UK fintech sector criticises hidden FX bank fees

An open letter to the Chancellor Jeremy Hunt by the fintech industry has requested an urgent review of cross-border hidden bank fees.

In their address to Hunt, fifteen of the biggest fintechs in London, including Revolut, Monzo, and Wise, explained that UK customers and SMEs saw a combined loss total of £5.6bn from hidden FX fees in 2022 alone.  

The letter further explained: “There is widespread practice of firms showing currency conversion services as having ‘zero fees’ or ‘0% commission’. 

“This is highly misleading when a much larger charge is embedded in the exchange rate, ranging from 2.5% – 3.7% over the mid-market rate for a transfer to EUR or USD with a UK highstreet bank, but this is never communicated to the customer.”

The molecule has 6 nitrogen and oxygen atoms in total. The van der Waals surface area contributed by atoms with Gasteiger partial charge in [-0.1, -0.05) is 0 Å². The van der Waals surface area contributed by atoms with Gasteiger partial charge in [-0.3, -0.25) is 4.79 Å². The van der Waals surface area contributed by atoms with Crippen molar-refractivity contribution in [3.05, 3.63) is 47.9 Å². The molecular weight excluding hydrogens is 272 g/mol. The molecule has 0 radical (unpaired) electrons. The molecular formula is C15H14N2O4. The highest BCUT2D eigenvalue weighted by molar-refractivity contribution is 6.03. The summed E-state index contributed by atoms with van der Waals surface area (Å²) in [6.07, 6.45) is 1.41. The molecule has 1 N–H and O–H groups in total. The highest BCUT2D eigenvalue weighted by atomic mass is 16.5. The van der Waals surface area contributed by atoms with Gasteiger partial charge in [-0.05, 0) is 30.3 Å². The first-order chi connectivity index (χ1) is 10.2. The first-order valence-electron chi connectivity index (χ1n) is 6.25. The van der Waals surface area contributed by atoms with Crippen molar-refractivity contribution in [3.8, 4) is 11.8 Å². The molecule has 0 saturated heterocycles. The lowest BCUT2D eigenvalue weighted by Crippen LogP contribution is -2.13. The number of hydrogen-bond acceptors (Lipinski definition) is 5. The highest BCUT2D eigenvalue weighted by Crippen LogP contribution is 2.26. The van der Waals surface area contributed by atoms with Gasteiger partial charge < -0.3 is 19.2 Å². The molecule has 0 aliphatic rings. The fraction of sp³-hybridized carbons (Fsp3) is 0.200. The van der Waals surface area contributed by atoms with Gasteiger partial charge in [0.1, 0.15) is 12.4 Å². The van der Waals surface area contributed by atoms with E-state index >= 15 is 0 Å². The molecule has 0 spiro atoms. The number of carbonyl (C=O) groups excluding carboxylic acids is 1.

All fifteen signees have called for the Chancellor to look into this issue as part of the ongoing Payment Services Regulation review. There are also some additional demands listed, which include: 

  • The total cost of currency conversions needs to be shown up front to consumers and SMEs before they make a payment.
  • The legal definition of a ‘currency conversion charge’ should include any mark-up over the mid-market rate.
  • Firms must use an aggregated mid-market rate issued by a neutral provider (e.g. Bloomberg, Refinitiv, New Change FX), which is approved by the Financial Conduct Authority (FCA) as an official mid-market rate provider.
  • These rules need to apply to global currency conversions to support Great Britain, and not just to EU currencies. 

The rest of the fintechs who have co-signed the open letter include Truelayer, Teya, PayPlan, Seedrs, NCFX, Fairer Finance, Startup Coalition, GoCardless, SumUp, Fire, and Plum.

Magali Van Bulck, Head of EMEA Policy at Wise, commented: “Hidden fees in foreign transactions simply shouldn’t exist in 2023. Burying additional costs in inflated exchange rates and labelling these as ‘zero fee’ is having a detrimental effect on the finances of people and businesses across the UK. 

“In light of the Consumer Duty coming into force at the end of the month, this is completely unacceptable and a textbook example of how firms are not “providing fair value to customers.”